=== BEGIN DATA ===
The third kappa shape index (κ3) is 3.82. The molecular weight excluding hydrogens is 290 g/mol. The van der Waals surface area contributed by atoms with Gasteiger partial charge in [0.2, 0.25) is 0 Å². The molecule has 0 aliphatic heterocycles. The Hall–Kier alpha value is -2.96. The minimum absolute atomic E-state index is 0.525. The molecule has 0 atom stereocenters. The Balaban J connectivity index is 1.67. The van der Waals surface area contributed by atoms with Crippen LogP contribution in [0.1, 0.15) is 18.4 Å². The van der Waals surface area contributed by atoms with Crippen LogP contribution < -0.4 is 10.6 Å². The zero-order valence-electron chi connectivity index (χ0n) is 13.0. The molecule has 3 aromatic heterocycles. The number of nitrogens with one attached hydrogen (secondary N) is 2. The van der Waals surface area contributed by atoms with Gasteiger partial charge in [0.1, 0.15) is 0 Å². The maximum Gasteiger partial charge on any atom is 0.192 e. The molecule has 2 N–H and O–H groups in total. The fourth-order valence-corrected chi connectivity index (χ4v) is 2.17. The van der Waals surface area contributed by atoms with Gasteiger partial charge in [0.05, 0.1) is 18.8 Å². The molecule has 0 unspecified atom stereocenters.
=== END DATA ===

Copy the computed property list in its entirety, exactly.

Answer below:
The third kappa shape index (κ3) is 3.82. The molecular weight excluding hydrogens is 290 g/mol. The van der Waals surface area contributed by atoms with Gasteiger partial charge in [0.2, 0.25) is 0 Å². The molecule has 0 aliphatic heterocycles. The Hall–Kier alpha value is -2.96. The minimum absolute atomic E-state index is 0.525. The molecule has 0 atom stereocenters. The Balaban J connectivity index is 1.67. The van der Waals surface area contributed by atoms with Crippen LogP contribution in [0.1, 0.15) is 18.4 Å². The van der Waals surface area contributed by atoms with Crippen LogP contribution < -0.4 is 10.6 Å². The zero-order valence-electron chi connectivity index (χ0n) is 13.0. The molecule has 3 aromatic heterocycles. The number of nitrogens with one attached hydrogen (secondary N) is 2. The van der Waals surface area contributed by atoms with Gasteiger partial charge in [0.1, 0.15) is 0 Å². The maximum Gasteiger partial charge on any atom is 0.192 e. The molecule has 2 N–H and O–H groups in total. The fourth-order valence-corrected chi connectivity index (χ4v) is 2.17. The van der Waals surface area contributed by atoms with Gasteiger partial charge in [0.05, 0.1) is 18.8 Å². The molecule has 0 unspecified atom stereocenters.